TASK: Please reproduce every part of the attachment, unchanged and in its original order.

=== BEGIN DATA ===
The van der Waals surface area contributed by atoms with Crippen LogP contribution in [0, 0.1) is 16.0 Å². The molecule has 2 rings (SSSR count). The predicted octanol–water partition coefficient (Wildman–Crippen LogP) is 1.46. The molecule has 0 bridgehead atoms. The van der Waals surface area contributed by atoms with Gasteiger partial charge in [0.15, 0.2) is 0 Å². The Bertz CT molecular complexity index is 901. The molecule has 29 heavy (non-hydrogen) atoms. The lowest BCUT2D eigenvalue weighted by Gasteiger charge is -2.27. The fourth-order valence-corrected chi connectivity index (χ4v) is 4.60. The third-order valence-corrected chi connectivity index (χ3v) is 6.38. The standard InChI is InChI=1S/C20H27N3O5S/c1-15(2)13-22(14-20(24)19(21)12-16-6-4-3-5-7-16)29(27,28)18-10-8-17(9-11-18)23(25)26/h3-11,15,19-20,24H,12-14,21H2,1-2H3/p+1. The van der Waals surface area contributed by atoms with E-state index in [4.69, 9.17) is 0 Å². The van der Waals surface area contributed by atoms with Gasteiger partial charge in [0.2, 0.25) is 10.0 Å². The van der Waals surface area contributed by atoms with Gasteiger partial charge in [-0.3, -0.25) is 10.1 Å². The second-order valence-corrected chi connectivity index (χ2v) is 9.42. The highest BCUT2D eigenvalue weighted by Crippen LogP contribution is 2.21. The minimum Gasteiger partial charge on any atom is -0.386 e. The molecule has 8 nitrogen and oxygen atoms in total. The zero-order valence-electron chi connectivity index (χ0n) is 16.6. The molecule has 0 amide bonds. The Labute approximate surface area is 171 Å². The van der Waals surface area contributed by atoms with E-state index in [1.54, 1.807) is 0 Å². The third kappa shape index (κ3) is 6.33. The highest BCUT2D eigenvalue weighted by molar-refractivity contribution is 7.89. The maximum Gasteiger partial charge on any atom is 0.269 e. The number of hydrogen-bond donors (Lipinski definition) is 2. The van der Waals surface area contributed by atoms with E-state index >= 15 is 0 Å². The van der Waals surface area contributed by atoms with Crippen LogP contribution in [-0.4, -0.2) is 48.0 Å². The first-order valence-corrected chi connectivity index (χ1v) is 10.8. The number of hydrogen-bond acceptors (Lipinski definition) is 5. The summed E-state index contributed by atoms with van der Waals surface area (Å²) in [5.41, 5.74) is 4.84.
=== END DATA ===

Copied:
The van der Waals surface area contributed by atoms with Crippen LogP contribution in [0, 0.1) is 16.0 Å². The molecule has 2 rings (SSSR count). The predicted octanol–water partition coefficient (Wildman–Crippen LogP) is 1.46. The molecule has 0 bridgehead atoms. The van der Waals surface area contributed by atoms with Gasteiger partial charge in [0.15, 0.2) is 0 Å². The Bertz CT molecular complexity index is 901. The molecule has 29 heavy (non-hydrogen) atoms. The lowest BCUT2D eigenvalue weighted by Gasteiger charge is -2.27. The fourth-order valence-corrected chi connectivity index (χ4v) is 4.60. The third-order valence-corrected chi connectivity index (χ3v) is 6.38. The standard InChI is InChI=1S/C20H27N3O5S/c1-15(2)13-22(14-20(24)19(21)12-16-6-4-3-5-7-16)29(27,28)18-10-8-17(9-11-18)23(25)26/h3-11,15,19-20,24H,12-14,21H2,1-2H3/p+1. The van der Waals surface area contributed by atoms with E-state index in [4.69, 9.17) is 0 Å². The van der Waals surface area contributed by atoms with Gasteiger partial charge in [0.2, 0.25) is 10.0 Å². The van der Waals surface area contributed by atoms with Gasteiger partial charge in [-0.3, -0.25) is 10.1 Å². The second-order valence-corrected chi connectivity index (χ2v) is 9.42. The highest BCUT2D eigenvalue weighted by Crippen LogP contribution is 2.21. The minimum Gasteiger partial charge on any atom is -0.386 e. The molecule has 8 nitrogen and oxygen atoms in total. The zero-order valence-electron chi connectivity index (χ0n) is 16.6. The molecule has 0 amide bonds. The Labute approximate surface area is 171 Å². The van der Waals surface area contributed by atoms with E-state index in [1.54, 1.807) is 0 Å². The third kappa shape index (κ3) is 6.33. The highest BCUT2D eigenvalue weighted by molar-refractivity contribution is 7.89. The maximum Gasteiger partial charge on any atom is 0.269 e. The number of hydrogen-bond donors (Lipinski definition) is 2. The van der Waals surface area contributed by atoms with E-state index >= 15 is 0 Å². The van der Waals surface area contributed by atoms with Crippen LogP contribution in [-0.4, -0.2) is 48.0 Å². The first-order valence-corrected chi connectivity index (χ1v) is 10.8. The number of hydrogen-bond acceptors (Lipinski definition) is 5. The summed E-state index contributed by atoms with van der Waals surface area (Å²) in [5.41, 5.74) is 4.84.